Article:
I hit mile ten – in the depths of the British shipping lanes - and waved down the support boat. The advice was to eat something, but I couldn’t. Even so much as the thought of food made me want to throw up. I lay back on my board contemplating the rest of the journey – all 14 miles of it – and whilst doing so loosened my buoyancy aid. I felt almost immediately better before sitting up, taking in a deep breath, and ploughing on. I had to finish this. 


By mile 14, as the sickness started to subside, I’d collected three water samples and counted several pieces of plastic I’d seen floating in the ocean – a few bottles, a couple of bags and a huge piece of polystyrene almost as big as me!

The water sampling involved dropping a net into the water and trawling it along just under the surface of the water for around 2km (20 minutes) each time. I’d then siphon the debris from the net into a small glass jar – which has now gone off to University of Plymouth for analysis.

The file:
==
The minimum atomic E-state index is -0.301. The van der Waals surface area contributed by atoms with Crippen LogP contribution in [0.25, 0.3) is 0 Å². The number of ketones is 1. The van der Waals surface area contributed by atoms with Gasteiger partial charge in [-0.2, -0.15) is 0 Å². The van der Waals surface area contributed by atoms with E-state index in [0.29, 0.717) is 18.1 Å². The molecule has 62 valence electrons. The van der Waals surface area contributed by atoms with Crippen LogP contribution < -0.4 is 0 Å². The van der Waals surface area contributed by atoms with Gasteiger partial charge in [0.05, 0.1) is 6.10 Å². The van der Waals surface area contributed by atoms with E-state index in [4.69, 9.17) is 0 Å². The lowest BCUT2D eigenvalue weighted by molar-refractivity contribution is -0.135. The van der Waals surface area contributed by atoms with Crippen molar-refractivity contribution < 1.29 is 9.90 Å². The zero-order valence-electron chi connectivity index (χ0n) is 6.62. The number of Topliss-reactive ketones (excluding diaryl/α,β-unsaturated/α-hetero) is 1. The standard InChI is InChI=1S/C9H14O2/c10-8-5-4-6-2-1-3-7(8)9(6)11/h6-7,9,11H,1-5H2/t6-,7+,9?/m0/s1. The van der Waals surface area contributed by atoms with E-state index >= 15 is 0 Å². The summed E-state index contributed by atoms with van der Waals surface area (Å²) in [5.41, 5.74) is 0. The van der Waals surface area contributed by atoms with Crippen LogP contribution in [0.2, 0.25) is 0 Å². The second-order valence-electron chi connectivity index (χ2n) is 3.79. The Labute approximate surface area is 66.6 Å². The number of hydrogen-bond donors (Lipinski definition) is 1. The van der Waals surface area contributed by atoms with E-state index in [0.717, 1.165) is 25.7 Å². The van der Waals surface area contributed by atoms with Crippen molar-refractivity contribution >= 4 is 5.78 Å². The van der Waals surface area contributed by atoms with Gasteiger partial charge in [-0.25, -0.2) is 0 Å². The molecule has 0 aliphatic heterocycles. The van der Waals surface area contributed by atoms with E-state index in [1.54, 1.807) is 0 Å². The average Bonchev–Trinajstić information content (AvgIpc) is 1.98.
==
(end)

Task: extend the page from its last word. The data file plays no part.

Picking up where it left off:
We’re looking for evidence of micro plastics and microbeads – the small (often unseen to the naked eye) fragments of plastic that are most harmful to marine species and, it turns out, are now filtering through into the human food chain causing all sorts of health implications!

“Every piece of plastic we intercept before it reaches our ocean is a victory.”


Like everyone, I can sometimes pile pressure on myself and hold high-expectations of what I “should” be achieving. Having the courage to dream big and follow my dreams without letting fear dictate or control decisions has been my outlook - and in a sense my mantra - since quitting my job two years ago.

Before I left for the Channel crossing my brother gently reminded me, that despite my ambition, I’m neither an endurance athlete nor a professional SUP racer. I haven’t build up to this challenge with a team of nutritionists, trainers and physiotherapists. It’s just me – an eager yet determined novice – lacking in refined technique and experience but bursting with commitment and passion for the cause that I’m fighting for.